Scientists Developed New Clock that Can even Detect Dark Matter

Scientists from the National Institute of Standards and Technology in Boulder, Colorado, have invented a new clock that can even detect dark matter. The clock is extremely precise that won’t gain or lose more than a second in a span of 14 billion years.

New Atomic Clock – An Exceptional Tool for Scientists

The clock can calculate the exact shape of Earth’s gravitational field and can measure the gravitational waves that flow across the universe. However, any individuals on regular basis do not require this type of precision. But it can be useful to for scientists, physicists, and similar others in the same profession. Moreover, by using this clock, the scientists can investigate the mysteries of the cosmos.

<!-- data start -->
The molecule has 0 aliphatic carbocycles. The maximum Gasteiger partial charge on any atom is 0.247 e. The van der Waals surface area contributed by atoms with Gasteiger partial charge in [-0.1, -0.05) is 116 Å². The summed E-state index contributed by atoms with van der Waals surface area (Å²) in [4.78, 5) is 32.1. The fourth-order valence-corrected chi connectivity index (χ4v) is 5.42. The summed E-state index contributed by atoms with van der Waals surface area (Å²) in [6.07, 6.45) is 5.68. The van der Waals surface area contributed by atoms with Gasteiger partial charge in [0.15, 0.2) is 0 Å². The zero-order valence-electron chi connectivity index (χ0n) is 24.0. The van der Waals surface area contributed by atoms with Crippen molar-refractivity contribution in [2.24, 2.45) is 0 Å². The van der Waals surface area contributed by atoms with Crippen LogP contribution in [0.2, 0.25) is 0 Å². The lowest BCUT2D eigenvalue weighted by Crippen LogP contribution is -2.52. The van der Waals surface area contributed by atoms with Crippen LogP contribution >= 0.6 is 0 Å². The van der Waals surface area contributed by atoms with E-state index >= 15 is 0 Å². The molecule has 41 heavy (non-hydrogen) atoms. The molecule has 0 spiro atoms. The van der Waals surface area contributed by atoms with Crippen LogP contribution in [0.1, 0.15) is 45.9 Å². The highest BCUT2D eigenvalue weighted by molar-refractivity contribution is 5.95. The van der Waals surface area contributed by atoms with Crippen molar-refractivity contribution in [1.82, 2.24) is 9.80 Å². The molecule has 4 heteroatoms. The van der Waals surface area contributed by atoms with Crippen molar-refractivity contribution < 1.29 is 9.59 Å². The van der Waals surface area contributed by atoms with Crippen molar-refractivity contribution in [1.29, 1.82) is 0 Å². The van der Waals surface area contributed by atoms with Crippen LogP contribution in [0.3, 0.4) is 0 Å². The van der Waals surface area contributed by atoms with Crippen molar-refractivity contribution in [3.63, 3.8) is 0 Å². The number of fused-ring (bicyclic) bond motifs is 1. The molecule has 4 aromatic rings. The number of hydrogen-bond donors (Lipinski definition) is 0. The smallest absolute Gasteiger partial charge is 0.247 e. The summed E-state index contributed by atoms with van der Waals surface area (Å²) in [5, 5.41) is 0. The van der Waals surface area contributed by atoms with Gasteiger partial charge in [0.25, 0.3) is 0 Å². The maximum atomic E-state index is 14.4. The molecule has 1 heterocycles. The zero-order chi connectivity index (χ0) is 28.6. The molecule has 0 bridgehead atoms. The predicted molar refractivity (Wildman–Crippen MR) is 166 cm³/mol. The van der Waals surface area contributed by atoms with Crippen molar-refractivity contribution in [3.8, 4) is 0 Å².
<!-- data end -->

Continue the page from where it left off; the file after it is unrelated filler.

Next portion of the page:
In 1960, an atomic clock was used to measure the time that mainly used natural oscillation of a cesium atom as a pendulum. To understand more clearly, take it as a watch whose hand ticked nine million times per second. On the other hand, the optical lattice clock developed by Ludlow and his colleagues measured faster oscillation of an ytterbium. The atomic pendulum in it clicked ten thousand times faster. The speed of the pendulum was five hundred times per second.

The optical lattice clocks are in existence from last 15 years, and it is still in its development stage. Scientists are continuously tinkering with them and increasing its accuracy with every new adjustment.

Moreover, the experiment performed by the team is to understand similar types of gravitational waves that were witnessed in the LIGO observatory. It is done to affirm Einstein’s signature theory.